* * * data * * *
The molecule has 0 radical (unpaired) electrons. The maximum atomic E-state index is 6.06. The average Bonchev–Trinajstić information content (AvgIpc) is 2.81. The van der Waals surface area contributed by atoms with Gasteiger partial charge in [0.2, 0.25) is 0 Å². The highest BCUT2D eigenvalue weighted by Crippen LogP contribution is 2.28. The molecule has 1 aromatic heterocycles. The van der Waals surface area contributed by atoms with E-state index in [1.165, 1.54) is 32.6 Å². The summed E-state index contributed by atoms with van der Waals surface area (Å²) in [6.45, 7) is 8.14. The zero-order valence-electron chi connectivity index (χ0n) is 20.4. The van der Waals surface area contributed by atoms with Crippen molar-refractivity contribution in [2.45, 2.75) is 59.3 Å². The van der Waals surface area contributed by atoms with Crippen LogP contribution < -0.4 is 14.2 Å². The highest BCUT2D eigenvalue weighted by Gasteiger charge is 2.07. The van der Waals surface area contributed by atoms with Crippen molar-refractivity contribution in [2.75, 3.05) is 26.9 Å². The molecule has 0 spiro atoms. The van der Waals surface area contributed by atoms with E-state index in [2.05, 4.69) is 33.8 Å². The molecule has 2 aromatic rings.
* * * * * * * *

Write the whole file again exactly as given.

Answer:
The molecule has 0 radical (unpaired) electrons. The maximum atomic E-state index is 6.06. The average Bonchev–Trinajstić information content (AvgIpc) is 2.81. The van der Waals surface area contributed by atoms with Gasteiger partial charge in [0.2, 0.25) is 0 Å². The highest BCUT2D eigenvalue weighted by Crippen LogP contribution is 2.28. The molecule has 1 aromatic heterocycles. The van der Waals surface area contributed by atoms with E-state index in [1.165, 1.54) is 32.6 Å². The summed E-state index contributed by atoms with van der Waals surface area (Å²) in [6.45, 7) is 8.14. The zero-order valence-electron chi connectivity index (χ0n) is 20.4. The van der Waals surface area contributed by atoms with Crippen molar-refractivity contribution in [2.45, 2.75) is 59.3 Å². The van der Waals surface area contributed by atoms with Crippen LogP contribution < -0.4 is 14.2 Å². The highest BCUT2D eigenvalue weighted by Gasteiger charge is 2.07. The van der Waals surface area contributed by atoms with Crippen molar-refractivity contribution in [2.75, 3.05) is 26.9 Å². The molecule has 0 spiro atoms. The van der Waals surface area contributed by atoms with E-state index in [2.05, 4.69) is 33.8 Å². The molecule has 2 aromatic rings.